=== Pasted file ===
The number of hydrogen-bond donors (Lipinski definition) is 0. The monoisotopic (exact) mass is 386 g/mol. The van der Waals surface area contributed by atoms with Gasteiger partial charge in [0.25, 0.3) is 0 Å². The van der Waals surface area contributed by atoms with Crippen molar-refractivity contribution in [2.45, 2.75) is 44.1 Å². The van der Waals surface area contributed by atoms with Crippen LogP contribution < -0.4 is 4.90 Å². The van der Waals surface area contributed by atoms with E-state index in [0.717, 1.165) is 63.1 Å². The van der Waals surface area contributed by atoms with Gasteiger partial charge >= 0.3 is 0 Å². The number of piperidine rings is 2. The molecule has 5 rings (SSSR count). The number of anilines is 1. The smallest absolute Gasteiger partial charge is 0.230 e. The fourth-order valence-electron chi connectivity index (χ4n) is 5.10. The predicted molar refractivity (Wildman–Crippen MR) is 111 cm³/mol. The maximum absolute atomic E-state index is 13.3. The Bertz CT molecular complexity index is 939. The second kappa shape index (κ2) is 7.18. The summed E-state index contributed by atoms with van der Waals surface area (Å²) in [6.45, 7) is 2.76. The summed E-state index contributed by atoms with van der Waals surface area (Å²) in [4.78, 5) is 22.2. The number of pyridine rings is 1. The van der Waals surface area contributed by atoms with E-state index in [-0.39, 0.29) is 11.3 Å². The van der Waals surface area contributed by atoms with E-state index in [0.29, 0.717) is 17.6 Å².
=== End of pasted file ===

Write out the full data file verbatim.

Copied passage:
The number of hydrogen-bond donors (Lipinski definition) is 0. The monoisotopic (exact) mass is 386 g/mol. The van der Waals surface area contributed by atoms with Gasteiger partial charge in [0.25, 0.3) is 0 Å². The van der Waals surface area contributed by atoms with Crippen molar-refractivity contribution in [2.45, 2.75) is 44.1 Å². The van der Waals surface area contributed by atoms with Crippen LogP contribution < -0.4 is 4.90 Å². The van der Waals surface area contributed by atoms with E-state index in [0.717, 1.165) is 63.1 Å². The van der Waals surface area contributed by atoms with Gasteiger partial charge >= 0.3 is 0 Å². The number of piperidine rings is 2. The molecule has 5 rings (SSSR count). The number of anilines is 1. The smallest absolute Gasteiger partial charge is 0.230 e. The fourth-order valence-electron chi connectivity index (χ4n) is 5.10. The predicted molar refractivity (Wildman–Crippen MR) is 111 cm³/mol. The maximum absolute atomic E-state index is 13.3. The Bertz CT molecular complexity index is 939. The second kappa shape index (κ2) is 7.18. The summed E-state index contributed by atoms with van der Waals surface area (Å²) in [6.45, 7) is 2.76. The summed E-state index contributed by atoms with van der Waals surface area (Å²) in [4.78, 5) is 22.2. The number of pyridine rings is 1. The van der Waals surface area contributed by atoms with E-state index in [-0.39, 0.29) is 11.3 Å². The van der Waals surface area contributed by atoms with E-state index in [0.29, 0.717) is 17.6 Å².